Stocks sank Friday as investors reacted to a disappointing December payrolls report.
The jobs data were far worse than expected. The Labor Department said the economy added 1,000 jobs in December, well below the expectation for 150,000 jobs. The unemployment rate, however, fell to 5.7%, down from 5.9%.
Hiring in the retail sector declined by 38,000 and jobs in manufacturing continued to tumble, falling by 26,000 in the month -- the 41st straight month of decline.
The Dow Jones industrial average finished with a loss of 133.55 points, or 1.26%, at 10,458.89. The broader Standard & Poor's 500 index was off by 10.07 points, or 0.89%, to 1,121.85.
Among the Dow's weakest components: Alcoa (AA), DuPont (DD), General Motors (GM), SBC Communications (SBC) and AT&T (T).
The tech-heavy Nasdaq composite index fell 13.33 points, or 0.63%, to 2,086.92.
Economists were quick to brush off the consequence of such disappointing job growth. "We believe the report understates the trend toward an improving job market," says UBS' economics team, noting the jobless rate fell by 0.6% in just six months. Consumer sentiment has improved significantly, company
surveys show plans to hire and manufacturing rose in December, the economists point out.
"I'm a bit puzzled by it," says Deloitte Research chief economist Dr. Carl Steidtmann, "because it runs counter to all the other labor-market data we've seen lately." He guesses seasonality may be a factor. "The flip side is that the productivity boom is still going on." Consumers should remain solid as tax refunds and home refinancings "still provide enough liquidity to put off the day when you really need employment growth."
Next week, investors can look forward to a crowded economic data calendar. On Wednesday, reports on mortgage applications, the producer price index, and the Beige Book, the Federal Reserve's anecdotal report on the economy, are due. On Thursday: initial jobless claims, consumer price index and Philadelphia Fed index. Friday brings updates on business inventories, industrial production and a read on the University of Michigan consumer sentiment index.
Major earnings releases next week include Intel (INTC) on Wednesday and General Electric (GE) on Friday.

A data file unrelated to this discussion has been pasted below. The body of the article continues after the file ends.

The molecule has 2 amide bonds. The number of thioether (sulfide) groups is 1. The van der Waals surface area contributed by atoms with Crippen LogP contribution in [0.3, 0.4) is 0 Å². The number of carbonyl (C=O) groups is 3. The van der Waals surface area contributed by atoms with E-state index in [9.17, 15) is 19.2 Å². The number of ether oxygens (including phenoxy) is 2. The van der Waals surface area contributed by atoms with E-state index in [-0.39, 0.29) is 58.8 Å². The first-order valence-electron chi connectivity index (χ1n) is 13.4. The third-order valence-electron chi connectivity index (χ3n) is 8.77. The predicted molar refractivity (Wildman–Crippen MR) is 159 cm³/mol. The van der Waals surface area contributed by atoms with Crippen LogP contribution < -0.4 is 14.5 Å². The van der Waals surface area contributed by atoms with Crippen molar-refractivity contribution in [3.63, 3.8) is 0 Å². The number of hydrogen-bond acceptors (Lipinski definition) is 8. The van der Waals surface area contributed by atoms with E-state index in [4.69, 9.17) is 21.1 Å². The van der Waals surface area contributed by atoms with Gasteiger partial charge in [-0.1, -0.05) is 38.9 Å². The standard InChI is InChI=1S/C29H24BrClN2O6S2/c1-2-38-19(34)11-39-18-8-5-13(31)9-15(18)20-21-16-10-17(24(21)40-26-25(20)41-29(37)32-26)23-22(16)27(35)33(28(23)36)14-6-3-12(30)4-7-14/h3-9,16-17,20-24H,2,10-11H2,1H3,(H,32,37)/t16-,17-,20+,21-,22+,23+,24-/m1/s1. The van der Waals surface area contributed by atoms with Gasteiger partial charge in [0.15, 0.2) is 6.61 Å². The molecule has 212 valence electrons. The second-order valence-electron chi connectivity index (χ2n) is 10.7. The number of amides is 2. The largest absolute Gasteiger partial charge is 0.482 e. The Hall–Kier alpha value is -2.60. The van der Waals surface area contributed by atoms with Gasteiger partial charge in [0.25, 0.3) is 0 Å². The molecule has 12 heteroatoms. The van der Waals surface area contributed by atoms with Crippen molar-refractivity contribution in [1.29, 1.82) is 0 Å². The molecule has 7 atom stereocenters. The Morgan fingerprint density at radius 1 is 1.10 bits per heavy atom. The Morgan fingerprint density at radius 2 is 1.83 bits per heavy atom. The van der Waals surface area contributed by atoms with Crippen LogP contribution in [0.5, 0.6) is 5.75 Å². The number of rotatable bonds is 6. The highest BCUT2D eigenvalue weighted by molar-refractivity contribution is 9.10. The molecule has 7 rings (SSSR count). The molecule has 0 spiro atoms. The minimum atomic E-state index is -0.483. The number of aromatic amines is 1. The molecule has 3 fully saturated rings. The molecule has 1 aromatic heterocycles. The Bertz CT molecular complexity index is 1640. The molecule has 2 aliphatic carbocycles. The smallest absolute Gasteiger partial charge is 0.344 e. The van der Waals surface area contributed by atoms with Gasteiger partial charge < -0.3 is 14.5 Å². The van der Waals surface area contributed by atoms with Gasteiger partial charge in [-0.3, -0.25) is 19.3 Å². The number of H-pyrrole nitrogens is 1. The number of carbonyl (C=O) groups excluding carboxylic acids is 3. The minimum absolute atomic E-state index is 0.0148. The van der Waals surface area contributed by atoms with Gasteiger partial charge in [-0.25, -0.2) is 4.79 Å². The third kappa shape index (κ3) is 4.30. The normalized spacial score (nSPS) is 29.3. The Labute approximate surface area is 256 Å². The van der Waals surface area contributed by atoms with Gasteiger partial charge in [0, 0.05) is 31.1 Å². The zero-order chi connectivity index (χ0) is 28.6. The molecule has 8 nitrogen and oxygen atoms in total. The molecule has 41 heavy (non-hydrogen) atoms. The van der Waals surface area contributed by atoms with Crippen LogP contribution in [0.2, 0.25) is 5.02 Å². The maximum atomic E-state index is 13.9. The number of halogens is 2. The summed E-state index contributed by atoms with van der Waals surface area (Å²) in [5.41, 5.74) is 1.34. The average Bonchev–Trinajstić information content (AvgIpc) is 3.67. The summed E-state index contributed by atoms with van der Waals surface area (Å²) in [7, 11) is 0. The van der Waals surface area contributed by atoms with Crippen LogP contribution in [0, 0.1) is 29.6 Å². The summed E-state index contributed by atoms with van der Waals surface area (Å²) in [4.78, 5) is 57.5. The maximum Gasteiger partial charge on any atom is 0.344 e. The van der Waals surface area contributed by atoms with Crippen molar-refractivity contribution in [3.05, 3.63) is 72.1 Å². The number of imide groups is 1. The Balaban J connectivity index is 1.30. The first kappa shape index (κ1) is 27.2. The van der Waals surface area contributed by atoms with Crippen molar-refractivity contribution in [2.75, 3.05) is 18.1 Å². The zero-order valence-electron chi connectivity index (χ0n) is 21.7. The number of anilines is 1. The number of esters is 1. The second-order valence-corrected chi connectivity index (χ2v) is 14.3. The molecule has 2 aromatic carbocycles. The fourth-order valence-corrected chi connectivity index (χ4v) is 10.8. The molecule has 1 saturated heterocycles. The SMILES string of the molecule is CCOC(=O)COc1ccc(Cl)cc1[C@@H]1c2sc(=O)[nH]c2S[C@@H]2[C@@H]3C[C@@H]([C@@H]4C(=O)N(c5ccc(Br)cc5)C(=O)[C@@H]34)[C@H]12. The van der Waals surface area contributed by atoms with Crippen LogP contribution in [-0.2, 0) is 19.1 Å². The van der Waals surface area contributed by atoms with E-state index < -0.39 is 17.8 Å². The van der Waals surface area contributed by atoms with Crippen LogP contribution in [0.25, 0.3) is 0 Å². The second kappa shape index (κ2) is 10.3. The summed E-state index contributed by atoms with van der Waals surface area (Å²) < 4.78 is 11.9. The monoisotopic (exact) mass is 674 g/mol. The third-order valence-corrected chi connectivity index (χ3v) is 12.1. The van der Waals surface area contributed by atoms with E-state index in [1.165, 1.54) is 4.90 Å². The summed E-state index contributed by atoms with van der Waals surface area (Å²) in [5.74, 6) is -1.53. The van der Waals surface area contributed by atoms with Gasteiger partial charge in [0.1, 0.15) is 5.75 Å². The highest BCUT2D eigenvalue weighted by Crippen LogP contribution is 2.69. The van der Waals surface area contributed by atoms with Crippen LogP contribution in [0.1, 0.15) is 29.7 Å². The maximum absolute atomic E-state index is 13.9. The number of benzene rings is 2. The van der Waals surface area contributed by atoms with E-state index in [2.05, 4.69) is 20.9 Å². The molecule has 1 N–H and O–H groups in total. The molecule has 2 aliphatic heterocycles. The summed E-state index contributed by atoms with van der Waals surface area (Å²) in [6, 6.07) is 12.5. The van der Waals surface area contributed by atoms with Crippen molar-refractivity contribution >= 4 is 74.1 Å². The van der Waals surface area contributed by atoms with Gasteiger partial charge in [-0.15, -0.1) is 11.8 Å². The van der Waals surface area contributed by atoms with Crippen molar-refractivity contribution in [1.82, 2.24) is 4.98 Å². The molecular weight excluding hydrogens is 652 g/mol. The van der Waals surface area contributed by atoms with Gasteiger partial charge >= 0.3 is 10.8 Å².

In corporate news Friday, the fourth-quarter earnings season got underway with Dow member Alcoa's (AA) update. The aluminum company appeared to beat analysts' expectations of 34 cents earnings per share, reporting 39 cents from continuing operations, vs. a 17 cents loss, on a 9% revenue rise. J.P. Morgan cut its estimates of the stock, saying the results benefitted from unusual items. Alcoa's share price has fallen 2.9%.
Ford Motor (F) said it expects stronger earnings in 2004 as a result of cost-cutting and new vehicle introductions. The automaker guided for profits of $1.20 to $1.30 per share this year. Ford stock was 2.7% lower.
Regional supermarket chain Great Atlantic & Pacific Tea (GAP) reported a smaller loss for its fiscal third-quarter, amid a $75 million gain from the sale of the company's coffee brand. The stock gained 27%.
Battery maker Rayovac (ROV) was 9.9% higher after raising its first quarter EPS guidance to an upward range of 65 cents, due to strong battery and grooming sales. S&P reiterates its 'accumulate' rating of the stock.
U.S. Treasuries Friday ended with solid price gains as investors mulled a weaker-than-expected update on December payrolls. A weak employment climate should keep the Fed's accomodative interest rate policy intact. The Fed has maintained its target interst rate at 1% since June. The central bank lowered rates 13 times since January, 2001.
In an official statement, secretary of homeland security, Tom Ridge, lowered the U.S. terror alert to yellow, from its 'high' orange rating.
European stocks finished lower after the U.S. payrolls disappointment. London's Financial Times-Stock Exchange 100 index slipped 27.9 points, or 0.62%, at 4,466.30, amid a steep drop in shares of Shell and Royal Dutch. A report showed that the U.K.'s global trade deficit rose to 4.4 billion pounds, up from 4.2 billion in October.
In Paris, the CAC 40 slipped 17.93 points, or 0.5%, to 3,574.80. Germany's DAX index slipped 29.25 points, or 0.72%, to 4,016.18. The market had been aided a bit by a report showing that Germany's November exports rose 4.1%, despite the strong euro.
In Asia, stocks finished higher. Japan's Nikkei 225 index gained 127.40 points, or 1.18%, to 10,965.05. Weakness in bank issues could not offset strength in Toshiba, Canon, Sony and other technology issues. Intel's buoyant comments this week also spurred the buying of tech stocks in Tokyo.
Hong Kong's Hang Seng index added 182.21 points, or 1.38%, to close at 13,385.80.